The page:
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Public interest lawsuits to grow over pollution, food and drugs
Last Updated: 2017-03-14 04:34 | China Daily
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A pilot program that allows prosecutors to file public interest lawsuits has been a great help in protecting the public's rights in environmental and food and drug safety issues, and the top procuratorate is moving to make the practice into law, the country's procurator-general said.

Between July 2015 and the end of February, prosecutors handled 5,109 such cases and filed 547 public interest lawsuits. That helped restore 128,000 hectares of polluted farmland, forests and grassland, and forced 443 companies operating illegally to pay compensation of about 200 million yuan ($28.9 million), according to the Supreme People's Procuratorate.

"Such a pilot program has effectively prevented State and social public interests from being harmed," Cao Jianming, procurator-general of the SPP, told China Daily in an exclusive interview.

"Prosecuting departments will further streamline the process, clarify standards and mull legislative proposals to give legal backing to the practice."

Public interest litigation is fairly new and rare in China. For years, plaintiffs had been strictly confined to citizens, corporations and organizations whose interests were directly related to the lawsuit.

An amendment to the Civil Procedure Law in 2012 first allowed agencies or organizations to bring litigation against those who undermine public welfare by polluting or infringing on consumers' interests. That was considered a major step forward in creating a public interest litigation system in China.

Amid increasing pollution and food safety offenses, the National People's Congress Standing Committee, the top legislature, authorized the two-year pilot program in 13 provincial regions in July 2015. It allows prosecutors to institute public interest lawsuits in civil and administrative cases. Before that, prosecutors mainly handled criminal cases.

Under the program, prosecutors can file a civil suit based on any act that compromises public rights and interests through pollution or undermining food and drug safety. They may also sue government agencies over abuse of administrative power or failure to perform their duties in cases related to environmental protection, State assets and State land use.

Cao said engaging prosecutors in such lawsuits is an effective way to supervise administrative power, ensure law enforcement and safeguard social justice.

However, the system is designed for a public interest lawsuit filed by prosecutors to be the last resort, according to the SPP. Before that, prosecutors should urge governmental and nongovernment organizations to file such cases and assist them in doing so. Also, they should push governments to stop their wrongdoing and correct their actions before taking them to court.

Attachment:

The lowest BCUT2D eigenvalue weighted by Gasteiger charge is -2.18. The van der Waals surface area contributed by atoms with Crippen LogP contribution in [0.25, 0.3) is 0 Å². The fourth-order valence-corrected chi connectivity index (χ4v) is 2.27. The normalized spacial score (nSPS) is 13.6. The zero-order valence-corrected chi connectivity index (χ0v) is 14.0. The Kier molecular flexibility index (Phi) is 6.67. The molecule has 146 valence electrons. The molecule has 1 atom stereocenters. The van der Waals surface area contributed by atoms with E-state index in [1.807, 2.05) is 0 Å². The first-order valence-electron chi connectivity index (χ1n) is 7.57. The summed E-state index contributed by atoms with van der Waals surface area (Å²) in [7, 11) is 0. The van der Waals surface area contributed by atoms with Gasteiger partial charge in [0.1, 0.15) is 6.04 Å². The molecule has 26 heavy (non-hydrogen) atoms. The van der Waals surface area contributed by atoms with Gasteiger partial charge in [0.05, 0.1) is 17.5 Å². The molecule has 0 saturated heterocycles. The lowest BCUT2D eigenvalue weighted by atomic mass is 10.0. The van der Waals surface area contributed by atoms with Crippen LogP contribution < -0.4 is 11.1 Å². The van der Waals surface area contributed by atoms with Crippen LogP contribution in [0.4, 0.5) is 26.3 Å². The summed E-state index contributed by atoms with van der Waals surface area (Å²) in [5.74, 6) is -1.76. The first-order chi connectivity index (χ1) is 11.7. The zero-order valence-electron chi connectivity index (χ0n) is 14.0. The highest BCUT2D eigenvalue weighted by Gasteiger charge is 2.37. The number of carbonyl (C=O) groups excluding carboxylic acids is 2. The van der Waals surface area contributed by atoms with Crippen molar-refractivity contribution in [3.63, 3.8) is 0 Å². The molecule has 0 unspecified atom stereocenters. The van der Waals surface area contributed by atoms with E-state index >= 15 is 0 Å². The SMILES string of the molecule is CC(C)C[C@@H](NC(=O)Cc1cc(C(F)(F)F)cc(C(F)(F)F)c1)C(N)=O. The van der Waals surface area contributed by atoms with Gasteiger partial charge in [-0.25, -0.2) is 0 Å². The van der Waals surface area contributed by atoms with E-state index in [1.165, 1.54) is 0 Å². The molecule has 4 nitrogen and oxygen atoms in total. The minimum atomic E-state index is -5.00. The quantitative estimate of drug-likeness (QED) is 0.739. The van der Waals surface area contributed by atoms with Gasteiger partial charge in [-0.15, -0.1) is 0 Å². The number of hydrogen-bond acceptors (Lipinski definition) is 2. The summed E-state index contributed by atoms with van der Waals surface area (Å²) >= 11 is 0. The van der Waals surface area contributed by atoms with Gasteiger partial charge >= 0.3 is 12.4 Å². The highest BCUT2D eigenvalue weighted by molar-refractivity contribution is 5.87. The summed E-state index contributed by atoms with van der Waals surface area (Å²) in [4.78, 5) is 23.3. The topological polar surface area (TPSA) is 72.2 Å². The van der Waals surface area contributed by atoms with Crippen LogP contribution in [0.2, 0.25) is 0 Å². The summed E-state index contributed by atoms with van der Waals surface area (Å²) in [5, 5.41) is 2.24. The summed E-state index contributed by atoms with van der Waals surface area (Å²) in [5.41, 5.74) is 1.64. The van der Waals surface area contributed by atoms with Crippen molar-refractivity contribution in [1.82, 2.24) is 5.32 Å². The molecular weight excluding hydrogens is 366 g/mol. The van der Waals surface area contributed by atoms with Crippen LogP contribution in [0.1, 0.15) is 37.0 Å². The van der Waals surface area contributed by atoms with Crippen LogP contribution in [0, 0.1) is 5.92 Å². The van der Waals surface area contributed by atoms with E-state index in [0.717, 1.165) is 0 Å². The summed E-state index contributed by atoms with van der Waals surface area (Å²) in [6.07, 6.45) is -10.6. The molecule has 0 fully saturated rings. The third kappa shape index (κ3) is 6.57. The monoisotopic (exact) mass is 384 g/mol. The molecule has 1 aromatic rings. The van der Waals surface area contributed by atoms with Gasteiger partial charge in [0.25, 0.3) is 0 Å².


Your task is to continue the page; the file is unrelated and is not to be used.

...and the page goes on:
Cao said that under the program, prosecutors had put forward 4,562 suggestions to government departments or social organization as of the end of February. Government agencies had made corrections in 3,206 of the cases, and social organizations had filed 28 public interest lawsuits.

"Prosecutors instituted 547 public interest lawsuits against those who refused to perform their duties or if the harm continued," he said.

In July 2015, for example, prosecutors in Qingliu county of Fujian province found the local environmental protection bureau had failed to ensure electronic waste was safely disposed of and urged the bureau to correct the situation. The bureau replied that it had disposed of the waste properly, but actually it hadn't.

Prosecutors then filed a public interest lawsuit against the bureau that December, and the bureau finally performed its duty under the pressure, according to the SPP.

But Cao acknowledged that prosecuting departments face challenges, too. "Faced with the needs of reform, the conflict between limited human resources and mounting cases has become more prominent," he said.

"In addition, some prosecutors need to accumulate more experience and improve their capabilities in evidence discovery, case investigation and trying such civil and administrative lawsuits."

Cao said prosecutors will beef up information sharing, transferring cases and other types of cooperation with other authorities, including the public security and environmental protection departments. He also called for more thorough legal research.

Liu Hongyu, a national political adviser and a partner in the Beijing-based Jincheng Tongda & Neal law firm, suggested amending the Civil Procedure Law and Administrative Procedure Law to give legal backing for such litigation.

"A separate law on the mechanism and procedures of public interest lawsuits should be drafted, too," she said.

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